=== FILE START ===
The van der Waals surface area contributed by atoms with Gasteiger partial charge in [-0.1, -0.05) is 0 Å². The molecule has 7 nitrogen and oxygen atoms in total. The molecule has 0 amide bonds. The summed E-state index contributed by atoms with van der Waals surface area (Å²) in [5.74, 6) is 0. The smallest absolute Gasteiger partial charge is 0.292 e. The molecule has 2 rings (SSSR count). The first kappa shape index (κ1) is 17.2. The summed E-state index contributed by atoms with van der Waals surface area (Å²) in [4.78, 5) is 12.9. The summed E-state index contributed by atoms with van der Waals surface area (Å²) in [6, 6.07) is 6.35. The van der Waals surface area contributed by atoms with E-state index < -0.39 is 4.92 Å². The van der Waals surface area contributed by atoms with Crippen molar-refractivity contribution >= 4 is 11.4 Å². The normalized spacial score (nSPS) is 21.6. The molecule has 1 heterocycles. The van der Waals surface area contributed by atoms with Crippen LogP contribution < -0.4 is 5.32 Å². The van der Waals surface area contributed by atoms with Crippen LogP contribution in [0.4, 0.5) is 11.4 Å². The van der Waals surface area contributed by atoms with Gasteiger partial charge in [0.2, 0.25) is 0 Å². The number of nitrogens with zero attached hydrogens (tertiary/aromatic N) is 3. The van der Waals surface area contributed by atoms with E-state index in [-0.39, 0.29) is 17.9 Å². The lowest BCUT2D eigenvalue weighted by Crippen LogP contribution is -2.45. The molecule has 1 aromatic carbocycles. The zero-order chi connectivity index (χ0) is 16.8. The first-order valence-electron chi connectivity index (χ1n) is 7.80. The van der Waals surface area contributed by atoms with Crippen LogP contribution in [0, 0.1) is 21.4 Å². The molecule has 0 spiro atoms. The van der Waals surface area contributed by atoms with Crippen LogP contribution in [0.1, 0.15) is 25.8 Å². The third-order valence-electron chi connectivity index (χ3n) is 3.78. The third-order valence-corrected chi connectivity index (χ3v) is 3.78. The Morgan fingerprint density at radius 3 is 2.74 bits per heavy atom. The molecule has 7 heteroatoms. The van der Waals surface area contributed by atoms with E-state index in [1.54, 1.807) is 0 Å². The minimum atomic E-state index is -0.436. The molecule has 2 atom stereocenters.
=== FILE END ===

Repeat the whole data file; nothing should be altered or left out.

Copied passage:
The van der Waals surface area contributed by atoms with Gasteiger partial charge in [-0.1, -0.05) is 0 Å². The molecule has 7 nitrogen and oxygen atoms in total. The molecule has 0 amide bonds. The summed E-state index contributed by atoms with van der Waals surface area (Å²) in [5.74, 6) is 0. The smallest absolute Gasteiger partial charge is 0.292 e. The molecule has 2 rings (SSSR count). The first kappa shape index (κ1) is 17.2. The summed E-state index contributed by atoms with van der Waals surface area (Å²) in [4.78, 5) is 12.9. The summed E-state index contributed by atoms with van der Waals surface area (Å²) in [6, 6.07) is 6.35. The van der Waals surface area contributed by atoms with E-state index < -0.39 is 4.92 Å². The van der Waals surface area contributed by atoms with Crippen molar-refractivity contribution >= 4 is 11.4 Å². The normalized spacial score (nSPS) is 21.6. The molecule has 1 heterocycles. The van der Waals surface area contributed by atoms with Crippen LogP contribution < -0.4 is 5.32 Å². The van der Waals surface area contributed by atoms with Crippen LogP contribution in [0.4, 0.5) is 11.4 Å². The van der Waals surface area contributed by atoms with Gasteiger partial charge in [0.2, 0.25) is 0 Å². The number of nitrogens with zero attached hydrogens (tertiary/aromatic N) is 3. The van der Waals surface area contributed by atoms with E-state index in [-0.39, 0.29) is 17.9 Å². The lowest BCUT2D eigenvalue weighted by Crippen LogP contribution is -2.45. The molecule has 1 aromatic carbocycles. The zero-order chi connectivity index (χ0) is 16.8. The first-order valence-electron chi connectivity index (χ1n) is 7.80. The van der Waals surface area contributed by atoms with Crippen LogP contribution in [0, 0.1) is 21.4 Å². The molecule has 0 spiro atoms. The van der Waals surface area contributed by atoms with Crippen LogP contribution in [0.1, 0.15) is 25.8 Å². The third-order valence-electron chi connectivity index (χ3n) is 3.78. The third-order valence-corrected chi connectivity index (χ3v) is 3.78. The Morgan fingerprint density at radius 3 is 2.74 bits per heavy atom. The molecule has 7 heteroatoms. The van der Waals surface area contributed by atoms with E-state index in [1.54, 1.807) is 0 Å². The minimum atomic E-state index is -0.436. The molecule has 2 atom stereocenters.